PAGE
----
Elizabeth Kerr responds to being called a hypocrite, updates us on her experiment and faces-off four common objections

Elizabeth Kerr responds to being called a hypocrite, updates us on her experiment and faces-off four common objections

By Elizabeth Kerr

Without a doubt one of my most popular columns has been the Harmony Peer to Peer Lending experiment.

I regularly get emails from people asking how it has gone.

So, I thought this week was a good time to give a little update.

Before I launch into it though there is something I want to get off my chest first.

'Elizabeth you are a hypocrite!!!'

Some of you have expressed “strong concern” I am endorsing a product that at its core enables people to take on personal debt, and thus you feel I am turning my back on the values of designing a debt free lifestyle. “You are no different thant a loan shark profiting on other peoples misfortune”.  

Being the balanced individual that I am I can see their perspective but I want to remind you that Harmoney is neither a ponzi scheme nor a preying loan shark. If someone is borrowing on a credit card at 23%, but could instead borrow using Harmoney at 12%...that is simply a better use of their money. Additionally, if an investor can lend that money to the borrower at 11% then isn’t that a win-win outcome for everyone?  

Moreover, why should the banks get all the profit, surely they make enough already? ANZ reportedly made $877 million in the six months to March 31. I don’t see them disseminating nearly as much in interest payments to anyone’s money machine. No, perhaps the banks are too busy paying for ATM’s, building fit-outs and leases, staff uniforms, pretty brochures, credit card technology and staff commissions.  

I think that the “sharing economy” is here to stay and I am happy to highlight its potential for helping one's money machine grow. I would still counsel people not to take on unnecessary debt, but if people are/must then P2P lending is a cheaper option than using the credit card.


Righty ho… Where was I? Yes, let’s have a look here at how my little experiment is doing this month.

If the image is a little hard to see, it can also be viewed here.FileHarmon2.docx As you can see I have deposited $5000 into the platform, have invested $2700 in loans and received a total of $170.85 back into my account of which $81.12 is interest earned. (It doesn’t show on this page but I actually have $5.76 in arrears as well).

I have 60% of my money invested in 5-year loans and the rest in 3-year loans. My annualised return is currently 21%.

That’s it in a nutshell. I did hope to have invested the lot by now, but I got a bit sidetracked. Will commit to investing the rest this month I promise.

The actual investing process didn’t go as I intended it to when I wrote my last column. I assumed that in a few clicks I’d have the entire $5000 easily distributed between the two options – Self Directed and Quick Invest.

But that’s not what happened.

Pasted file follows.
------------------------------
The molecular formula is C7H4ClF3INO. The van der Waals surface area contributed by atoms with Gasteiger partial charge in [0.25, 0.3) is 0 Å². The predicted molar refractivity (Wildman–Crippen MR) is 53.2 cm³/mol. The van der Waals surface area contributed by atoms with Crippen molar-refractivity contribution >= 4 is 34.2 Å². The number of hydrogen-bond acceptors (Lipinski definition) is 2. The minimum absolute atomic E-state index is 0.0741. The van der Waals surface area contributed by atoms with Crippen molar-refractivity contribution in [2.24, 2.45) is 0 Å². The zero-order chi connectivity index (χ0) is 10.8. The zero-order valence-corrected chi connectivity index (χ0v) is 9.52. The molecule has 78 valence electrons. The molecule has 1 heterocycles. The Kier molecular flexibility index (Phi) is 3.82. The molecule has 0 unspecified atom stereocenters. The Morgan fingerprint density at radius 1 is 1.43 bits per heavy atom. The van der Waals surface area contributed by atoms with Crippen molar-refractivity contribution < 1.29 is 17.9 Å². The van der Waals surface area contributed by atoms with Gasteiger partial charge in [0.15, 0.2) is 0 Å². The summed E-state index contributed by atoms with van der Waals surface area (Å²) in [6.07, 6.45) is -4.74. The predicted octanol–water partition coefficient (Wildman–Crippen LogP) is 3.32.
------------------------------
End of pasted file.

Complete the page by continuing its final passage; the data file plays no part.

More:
You see under the Quick Invest option there were not enough “notes” for me to use up my $2500 in one go. The highest amount I could invest across the loans available was $725 on that day so I invested that.  

It takes a while for the loans to be fully funded. Other investors also need to invest in those loans, so, the borrowers can get the money and then my balance is reduced accordingly.

These loans weren’t expected to be funded for 14 days, so, I set a reminder to log back in and try to invest the rest then. 

Tick tock tick tock…

Right, back again after 14 days. All of the loans I invested in were fully funded and that money was now in the hands of 29 happy Harmoney borrowers.  

This time I thought I’d try Self-Directed investing.

Upfront honesty: I am ridiculously no good at this.

I mentioned about becoming judgeypants in my first column, but add to that I also keep double guessing myself.

Out of the $2500 that I have available for investing using this Self-Directed option, only $1075 have actually successfully made it into the hands of the borrowers as of today. 

I can’t help but go through all of the loans looking at the borrower details and making humongous generalisations about the borrowers and their ability to pay back the money. 

Because of my own views on money, instinctively, those that were consolidating more than $25k of personal credit card debt got my furrowed brow (how did that much credit card debt happen?). As did anyone borrowing more than $15k for a second hand vehicle (“seriously… there are great buys for cheaper than that”!). People borrowing large sums to go on a holiday also didn’t fare well in my choices either (“you might resent still making those payments five years after the trip my friend – just save first”!)

I know what you are saying “you can’t have it both ways” Elizabeth, but it’s my money and because I have the option of knowing these details about the borrowers, naturally my own buying choices will influence my decisions here.  

One could take some faith in the fact that Harmoney actually decline approximately 80% of applications from borrowers. So, theoretically, only the cream of the crop actually makes it into the borrowing platform and somewhat reduces my anxiety that my investments will go down the gurgler.

Now, you could have different buying rules to mine, such as only funding a certain amount of notes per loan dependant on the interest rate return, loan grade and expected default rate.